The 1849 Gold Rush may have given San Francisco its start, but what keeps people coming back to this hilly West Coast city is a different kind of treasure: a trove of top-notch menus showcasing multicultural cuisines, fresh California produce, and world-renowned chefs. The combination has created a feeding frenzy among the dining elite and dining options as diverse as the people who come to visit. Splurge on a plate of pan-seared artisan foie gras with a corn fondue and truffle sauce at the upscale Fleur de Lys (www.fleurdelyssf.com), or sample some homemade tortillas at Mijita (www.mijitasf.com), where celebrity chef Traci Des Jardins serves authentic dishes her Mexican grandmother used to make. A trip to North Beach (San Francisco's Little Italy) and Chinatown may sound somewhat cliché, but for traditional pasta delights and the chance to experience one of the country's largest Chinatowns, there's no better place to let those taste buds wander. Fresh seafood can also be enjoyed at the ever-popular Fisherman's Wharf; you can browse the stalls at the Ferry Building Marketplace or even take a break between meals at the Tsar Nicoulai Caviar Café (www.tsarnicoulai.com), a 15-seat Parisian caviar bar (look for a new, yet-to-be-announced location coming in January 2011). The unparalleled wine regions of Sonoma and Napa Valley are also just a stone's throw away – producing the perfect libations to complement your local fare.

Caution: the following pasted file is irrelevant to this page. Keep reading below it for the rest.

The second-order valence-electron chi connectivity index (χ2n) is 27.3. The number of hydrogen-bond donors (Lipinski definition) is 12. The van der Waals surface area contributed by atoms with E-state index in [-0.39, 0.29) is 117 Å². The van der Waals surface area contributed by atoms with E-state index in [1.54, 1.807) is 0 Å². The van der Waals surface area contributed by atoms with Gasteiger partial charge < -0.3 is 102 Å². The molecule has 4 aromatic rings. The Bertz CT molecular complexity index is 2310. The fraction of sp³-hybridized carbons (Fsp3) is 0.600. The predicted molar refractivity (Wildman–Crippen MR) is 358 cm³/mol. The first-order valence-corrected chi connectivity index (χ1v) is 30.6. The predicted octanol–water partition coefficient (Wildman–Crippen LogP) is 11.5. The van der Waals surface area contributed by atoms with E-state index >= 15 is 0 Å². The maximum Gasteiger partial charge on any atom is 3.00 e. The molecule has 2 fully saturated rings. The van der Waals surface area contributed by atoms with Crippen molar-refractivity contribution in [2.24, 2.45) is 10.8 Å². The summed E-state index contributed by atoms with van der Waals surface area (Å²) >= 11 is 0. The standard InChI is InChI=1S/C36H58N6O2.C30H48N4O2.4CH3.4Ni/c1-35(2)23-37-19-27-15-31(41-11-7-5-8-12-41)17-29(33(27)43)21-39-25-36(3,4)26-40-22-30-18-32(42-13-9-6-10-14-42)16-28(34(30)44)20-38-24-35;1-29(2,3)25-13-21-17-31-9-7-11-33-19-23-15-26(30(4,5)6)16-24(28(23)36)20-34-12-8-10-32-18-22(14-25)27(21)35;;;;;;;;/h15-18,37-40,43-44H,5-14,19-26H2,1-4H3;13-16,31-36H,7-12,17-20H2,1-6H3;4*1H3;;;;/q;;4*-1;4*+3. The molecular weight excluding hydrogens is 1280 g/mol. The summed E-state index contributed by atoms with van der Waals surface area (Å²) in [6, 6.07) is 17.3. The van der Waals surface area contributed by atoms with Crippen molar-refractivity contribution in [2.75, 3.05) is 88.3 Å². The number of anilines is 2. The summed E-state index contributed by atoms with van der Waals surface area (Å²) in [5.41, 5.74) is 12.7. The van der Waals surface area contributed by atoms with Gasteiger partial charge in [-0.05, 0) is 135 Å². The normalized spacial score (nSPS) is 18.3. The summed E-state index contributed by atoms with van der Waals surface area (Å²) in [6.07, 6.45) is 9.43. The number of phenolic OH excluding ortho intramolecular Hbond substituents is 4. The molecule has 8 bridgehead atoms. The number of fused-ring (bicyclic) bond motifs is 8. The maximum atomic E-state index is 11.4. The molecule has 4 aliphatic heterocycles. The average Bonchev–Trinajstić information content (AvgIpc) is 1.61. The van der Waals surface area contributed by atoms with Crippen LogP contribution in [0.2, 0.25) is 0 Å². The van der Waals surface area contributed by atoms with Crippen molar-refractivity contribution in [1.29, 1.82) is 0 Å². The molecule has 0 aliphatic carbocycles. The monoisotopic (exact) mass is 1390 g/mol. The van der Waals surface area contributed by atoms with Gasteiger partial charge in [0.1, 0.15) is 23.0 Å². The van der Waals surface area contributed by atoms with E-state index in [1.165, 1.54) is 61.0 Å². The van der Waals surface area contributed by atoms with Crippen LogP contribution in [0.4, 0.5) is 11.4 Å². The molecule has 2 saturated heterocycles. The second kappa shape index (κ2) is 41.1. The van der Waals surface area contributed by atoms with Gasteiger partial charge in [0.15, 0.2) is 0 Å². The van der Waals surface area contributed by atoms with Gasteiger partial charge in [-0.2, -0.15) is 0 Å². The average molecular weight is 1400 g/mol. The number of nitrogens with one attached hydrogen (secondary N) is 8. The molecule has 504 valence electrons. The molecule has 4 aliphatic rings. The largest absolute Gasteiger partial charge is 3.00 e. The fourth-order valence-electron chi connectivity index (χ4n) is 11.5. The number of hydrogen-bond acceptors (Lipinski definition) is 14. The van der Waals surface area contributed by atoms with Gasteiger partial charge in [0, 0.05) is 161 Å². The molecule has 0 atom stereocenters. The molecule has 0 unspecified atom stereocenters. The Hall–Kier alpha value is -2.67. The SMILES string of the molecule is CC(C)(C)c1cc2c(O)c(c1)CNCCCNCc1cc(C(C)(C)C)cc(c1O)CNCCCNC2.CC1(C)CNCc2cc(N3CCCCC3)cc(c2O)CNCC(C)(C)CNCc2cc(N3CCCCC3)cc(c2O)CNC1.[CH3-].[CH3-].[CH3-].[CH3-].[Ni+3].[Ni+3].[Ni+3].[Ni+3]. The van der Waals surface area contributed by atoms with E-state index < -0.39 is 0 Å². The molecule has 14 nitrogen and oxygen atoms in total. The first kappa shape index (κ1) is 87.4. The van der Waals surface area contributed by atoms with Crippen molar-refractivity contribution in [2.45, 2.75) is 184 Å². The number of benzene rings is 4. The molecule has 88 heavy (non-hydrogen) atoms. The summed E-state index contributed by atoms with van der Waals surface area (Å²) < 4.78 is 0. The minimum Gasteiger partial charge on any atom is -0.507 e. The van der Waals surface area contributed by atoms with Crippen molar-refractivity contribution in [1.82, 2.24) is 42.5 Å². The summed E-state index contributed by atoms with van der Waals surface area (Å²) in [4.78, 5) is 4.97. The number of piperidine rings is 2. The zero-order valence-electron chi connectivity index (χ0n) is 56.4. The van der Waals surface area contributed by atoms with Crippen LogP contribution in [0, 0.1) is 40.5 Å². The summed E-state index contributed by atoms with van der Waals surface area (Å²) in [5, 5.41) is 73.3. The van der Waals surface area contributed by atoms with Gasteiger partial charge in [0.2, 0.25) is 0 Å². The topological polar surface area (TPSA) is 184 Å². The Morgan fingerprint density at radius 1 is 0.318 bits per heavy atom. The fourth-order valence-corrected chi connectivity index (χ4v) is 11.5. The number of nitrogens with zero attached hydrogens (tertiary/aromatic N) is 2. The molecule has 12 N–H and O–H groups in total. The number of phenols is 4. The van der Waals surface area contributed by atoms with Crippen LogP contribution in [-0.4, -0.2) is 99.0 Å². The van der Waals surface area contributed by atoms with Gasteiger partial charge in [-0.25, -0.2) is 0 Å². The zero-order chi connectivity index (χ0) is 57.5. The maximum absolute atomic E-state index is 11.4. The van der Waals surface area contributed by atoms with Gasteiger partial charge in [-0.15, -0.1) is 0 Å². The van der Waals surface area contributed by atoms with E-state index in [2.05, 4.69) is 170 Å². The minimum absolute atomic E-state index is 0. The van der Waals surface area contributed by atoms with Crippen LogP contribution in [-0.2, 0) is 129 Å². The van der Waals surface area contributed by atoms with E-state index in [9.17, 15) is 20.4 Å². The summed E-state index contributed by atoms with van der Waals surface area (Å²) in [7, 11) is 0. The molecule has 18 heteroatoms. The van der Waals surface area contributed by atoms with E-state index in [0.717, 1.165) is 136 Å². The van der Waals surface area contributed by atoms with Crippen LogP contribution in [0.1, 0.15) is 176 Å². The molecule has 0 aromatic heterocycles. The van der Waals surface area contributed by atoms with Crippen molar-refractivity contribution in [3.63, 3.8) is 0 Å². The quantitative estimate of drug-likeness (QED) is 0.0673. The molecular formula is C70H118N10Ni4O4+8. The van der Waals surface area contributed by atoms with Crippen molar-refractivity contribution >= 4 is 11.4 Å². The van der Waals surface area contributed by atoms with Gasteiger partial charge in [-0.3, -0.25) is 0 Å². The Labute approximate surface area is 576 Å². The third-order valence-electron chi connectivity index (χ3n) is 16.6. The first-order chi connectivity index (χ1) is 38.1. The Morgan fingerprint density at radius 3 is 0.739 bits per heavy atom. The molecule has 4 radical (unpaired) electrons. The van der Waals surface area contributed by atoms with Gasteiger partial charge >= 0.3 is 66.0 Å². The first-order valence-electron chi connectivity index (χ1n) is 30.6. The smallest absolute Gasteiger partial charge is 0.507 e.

Grab your chopsticks and go to town on the freshest sushi around – accompanied by the finest sake, of course. From beautifully displayed sashimi, sushi, and tempura, to succulent skewers of yakitori (barbeque-dipped grilled chicken) – best washed down with ji-biru (Japanese beer) – to hefty bowls of delicious yaki-udon (stir-fried noodles), and French-influenced meals of caviar and foie gras, Tokyo’s cuisine provides a Zen-like eating experience indeed. Case in point: The Kaiseki Feast, a traditional 5- to 14-course tasting menu of fresh fish, tofu, handmade noodles, and local produce, is offered at various restaurants, like Kitcho (at the Hotel Seiyo Ginza; www.seiyo-ginza.com). And, thanks to Tokyo’s famous Tsukiji Market (one of the world’s largest fish markets), some 3,000 tons of fresh catch is doled out daily which, fortunately, can be sampled at any of the city’s countless restaurants. Daring foodies can also opt to taste Japan’s special-but-deadly fugu (blowfish) – a bite of this delicious delicacy can kill you instantly if prepared wrong (whence the old Japanese expression, “I want to eat fugu but I don’t want to die”). Though at $100 to $200 a pop, this daring taste test also doesn’t come cheap in one of the best cities for food.
While you might assume that you need to head to Asia to sample the ultimate in Chinese cuisine, you needn’t leave North America at all to dabble in some of China’s finest – just head northwest, to Vancouver! With its variety of international cuisines and unique Pacific Northwest cooking, this Canadian city has become one of the world’s top dining cities. But it’s the Chinese fare that really gets foodies excited: An influx of Chinese immigration in the late 19th century sparked the development of the city’s Chinatown (now one of the largest such neighborhoods in North America) and nowadays, whether you’re hankering for dim sum or a guy may bow (coconut bun), you’ll find these and more in its muddled streets. For a one-stop Chinese food fest, head to Floata Seafood Restaurant (www.floata.com), the largest Chinese restaurant in Canada; with its savory entrees of Peking duck or lobster and crab glazed in ginger and garlic sauce, impeccable service, and traditional Chinese air, this spot in one of the world's best cities for food is a favorite with tourists and locals alike.